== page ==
- ASSOCIATE PROFESSOR Microbiology
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The Shaw laboratory is interested in the interactions that occur between RNA viruses and their hosts at the molecular level and how this knowledge may be used for understanding viral pathogenesis and for developing new antiviral drugs. The research involves basic molecular biology and virology techniques combined with RNAi, proteomics and high-throughput screening of small molecular weight compounds.
Our major focus is on identifying new antivirals for influenza virus as well as host proteins that are required by the virus and therefore may serve as novel drug targets. Another interest of the Shaw lab is the host antiviral response and specifically the mechanisms that viruses use to block this response. One virus of particular interest to us is Nipah virus, with is a highly pathogenic, emerging paramyxovirus. Nipah virus encodes multiple proteins that inhibit the antiviral response and our goal is to determine their mechanisms of action and their individual contributions to virus pathogenesis.
Students: Leighland Feinman, Nicole Glennon, Grant Beyleveld, Ryan O'Hanlon
Postdoctoral fellows: Oliver Dibben, Ph.D., Yuhong Liang, Ph.D., Kris White, Ph.D., Matthew Urbanowski, Ph.D., Thibaut Vausselin, Ph.D.
Research Personnel: Pablo Abreu Jr., Payal Pradhan
Park MS, Shaw ML, Muñoz-Jordan J, Cros JF, Nakaya T, Bouvier N, Palese P, García-Sastre A, Basler CF. Newcastle disease virus (NDV)-based assay demonstrates interferon-antagonist activity for the NDV V protein and the Nipah virus V, W, and C proteins. Journal of virology 2003 Jan; 77(2).
Shaw ML, García-Sastre A, Palese P, Basler CF. Nipah virus V and W proteins have a common STAT1-binding domain yet inhibit STAT1 activation from the cytoplasmic and nuclear compartments, respectively. Journal of virology 2004 Jun; 78(11).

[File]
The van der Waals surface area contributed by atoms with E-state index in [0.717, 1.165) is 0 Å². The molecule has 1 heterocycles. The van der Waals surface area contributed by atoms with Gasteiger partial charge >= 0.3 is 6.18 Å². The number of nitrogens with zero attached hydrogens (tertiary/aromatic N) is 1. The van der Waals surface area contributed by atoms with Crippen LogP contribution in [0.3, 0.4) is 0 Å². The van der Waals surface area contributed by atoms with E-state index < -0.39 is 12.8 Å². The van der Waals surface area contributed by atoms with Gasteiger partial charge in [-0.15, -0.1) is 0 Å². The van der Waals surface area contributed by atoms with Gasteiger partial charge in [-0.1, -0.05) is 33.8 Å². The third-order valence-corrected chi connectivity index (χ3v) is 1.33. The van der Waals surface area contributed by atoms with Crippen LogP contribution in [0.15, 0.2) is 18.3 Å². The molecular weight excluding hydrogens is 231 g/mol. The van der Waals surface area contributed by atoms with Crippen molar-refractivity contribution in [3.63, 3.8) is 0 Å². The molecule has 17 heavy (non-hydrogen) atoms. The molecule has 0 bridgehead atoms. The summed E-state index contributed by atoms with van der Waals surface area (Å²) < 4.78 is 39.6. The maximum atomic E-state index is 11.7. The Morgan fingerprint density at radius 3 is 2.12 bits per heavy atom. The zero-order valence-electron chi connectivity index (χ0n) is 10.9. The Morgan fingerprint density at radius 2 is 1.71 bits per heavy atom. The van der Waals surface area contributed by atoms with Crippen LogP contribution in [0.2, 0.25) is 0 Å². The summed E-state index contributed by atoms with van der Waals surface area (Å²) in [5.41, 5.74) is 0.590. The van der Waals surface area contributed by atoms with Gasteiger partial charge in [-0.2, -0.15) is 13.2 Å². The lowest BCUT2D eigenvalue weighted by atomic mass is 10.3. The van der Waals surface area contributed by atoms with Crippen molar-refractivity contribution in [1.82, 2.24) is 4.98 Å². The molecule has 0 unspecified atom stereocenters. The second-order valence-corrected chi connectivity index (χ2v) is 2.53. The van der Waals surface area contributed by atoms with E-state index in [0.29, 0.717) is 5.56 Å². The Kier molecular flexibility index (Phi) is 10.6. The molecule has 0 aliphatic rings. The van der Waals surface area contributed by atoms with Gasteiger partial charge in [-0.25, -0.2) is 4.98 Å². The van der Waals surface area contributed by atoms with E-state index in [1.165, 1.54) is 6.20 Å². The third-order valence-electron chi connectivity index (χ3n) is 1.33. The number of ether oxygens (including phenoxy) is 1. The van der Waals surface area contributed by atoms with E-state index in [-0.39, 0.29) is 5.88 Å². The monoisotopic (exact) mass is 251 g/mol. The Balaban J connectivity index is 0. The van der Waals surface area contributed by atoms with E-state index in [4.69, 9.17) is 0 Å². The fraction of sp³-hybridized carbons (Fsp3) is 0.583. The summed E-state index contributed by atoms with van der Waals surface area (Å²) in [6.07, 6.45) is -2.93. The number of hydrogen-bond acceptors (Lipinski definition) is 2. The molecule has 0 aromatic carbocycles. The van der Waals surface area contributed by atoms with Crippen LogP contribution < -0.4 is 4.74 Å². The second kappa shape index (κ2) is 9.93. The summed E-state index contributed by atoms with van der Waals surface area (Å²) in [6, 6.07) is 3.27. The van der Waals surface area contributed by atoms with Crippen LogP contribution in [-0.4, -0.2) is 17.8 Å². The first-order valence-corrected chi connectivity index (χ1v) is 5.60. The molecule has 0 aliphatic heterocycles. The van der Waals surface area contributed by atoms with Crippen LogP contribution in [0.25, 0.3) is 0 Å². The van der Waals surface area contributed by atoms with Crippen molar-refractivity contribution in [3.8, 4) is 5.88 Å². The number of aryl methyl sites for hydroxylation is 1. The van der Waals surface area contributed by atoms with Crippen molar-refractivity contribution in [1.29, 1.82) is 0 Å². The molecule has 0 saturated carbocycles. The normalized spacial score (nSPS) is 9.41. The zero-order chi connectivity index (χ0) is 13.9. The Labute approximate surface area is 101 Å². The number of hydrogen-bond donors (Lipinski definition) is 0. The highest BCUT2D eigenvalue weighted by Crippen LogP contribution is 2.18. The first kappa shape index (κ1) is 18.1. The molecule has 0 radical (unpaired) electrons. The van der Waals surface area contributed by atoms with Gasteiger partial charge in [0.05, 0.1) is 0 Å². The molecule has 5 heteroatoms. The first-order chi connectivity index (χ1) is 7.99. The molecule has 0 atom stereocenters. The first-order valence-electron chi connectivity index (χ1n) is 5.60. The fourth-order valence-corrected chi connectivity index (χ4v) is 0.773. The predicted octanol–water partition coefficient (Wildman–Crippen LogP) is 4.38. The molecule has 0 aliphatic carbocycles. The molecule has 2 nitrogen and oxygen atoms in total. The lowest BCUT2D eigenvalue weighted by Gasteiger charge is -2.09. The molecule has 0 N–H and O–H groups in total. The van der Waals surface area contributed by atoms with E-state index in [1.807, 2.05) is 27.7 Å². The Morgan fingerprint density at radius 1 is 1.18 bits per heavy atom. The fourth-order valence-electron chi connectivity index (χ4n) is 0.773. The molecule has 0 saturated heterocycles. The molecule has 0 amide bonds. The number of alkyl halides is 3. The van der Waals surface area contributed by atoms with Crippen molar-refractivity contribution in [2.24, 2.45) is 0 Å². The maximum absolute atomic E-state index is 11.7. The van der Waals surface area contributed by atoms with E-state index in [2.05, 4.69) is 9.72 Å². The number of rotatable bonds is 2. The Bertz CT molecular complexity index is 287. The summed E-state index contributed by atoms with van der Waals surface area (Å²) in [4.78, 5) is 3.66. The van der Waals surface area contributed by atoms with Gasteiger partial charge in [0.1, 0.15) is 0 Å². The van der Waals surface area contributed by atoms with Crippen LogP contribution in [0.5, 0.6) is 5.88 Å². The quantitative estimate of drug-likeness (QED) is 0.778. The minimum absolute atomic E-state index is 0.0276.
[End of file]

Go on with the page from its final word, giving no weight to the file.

Shaw ML, Cardenas WB, Zamarin D, Palese P, Basler CF. Nuclear localization of the Nipah virus W protein allows for inhibition of both virus- and toll-like receptor 3-triggered signaling pathways. Journal of virology 2005 May; 79(10).
Reid SP, Leung LW, Hartman AL, Martinez O, Shaw ML, Carbonnelle C, Volchkov VE, Nichol ST, Basler CF. Ebola virus VP24 binds karyopherin alpha1 and blocks STAT1 nuclear accumulation. Journal of virology 2006 Jun; 80(11).
Palese P, Shaw ML. Orthomyxoviridae: The Viruses and Their Replication. In: Fields Virology 5th edition. Philadelphia, Lippincott Williams & Wilkins; 2007.prettyprintp1647-1689.
Shaw ML, Stone KL, Colangelo CM, Gulcicek EE, Palese P. Cellular proteins in influenza virus particles. PLoS pathogens 2008 Jun; 4(6).
Hoffmann HH, Palese P, Shaw ML. Modulation of Influenza Virus Replication by Alteration of Sodium Ion Transport and Protein Kinase C activity. Antiviral Research 2008; 80: 124-134.
Palese P, Shaw ML. Orthomyxoviruses: Molecular biology. In: Encyclopedia of Virology 3rd edition. Oxford, U.K, Elsevier, 2009.prettyprintp483-489.
Kulkarni S, Volchkova V, Volchkov V, Shaw ML. Nipah Virus Edits its P Gene at High Frequency to Express the V and W Proteins. Journal of Virology 2009; 83(8): 3982-7.
Shaw ML. Henipaviruses employ a multifaceted approach to evade the antiviral interferon response [review]. Viruses 2009 Dec; 1(3).
Ciancanelli MJ, Volchkova VA, Shaw ML, Volchkov VE, Basler CF. Nipah virus sequesters inactive STAT1 in the nucleus via a P gene-encoded mechanism. Journal of virology 2009 Aug; 83(16): 7828-41.
König R, Stertz S, Zhou Y, Inoue A, Hoffmann HH, Bhattacharyya S, Alamares JG, Tscherne DM, Ortigoza MB, Liang Y, Gao Q, Andrews SE, Bandyopadhyay S, De Jesus P, Tu BP, Pache L, Shih C, Orth A, Bonamy G, Miraglia L, Ideker T, García-Sastre A, Young JA, Palese P, Shaw ML, Chanda SK. Human host factors required for influenza virus replication. Nature 2010 Feb; 463(7282).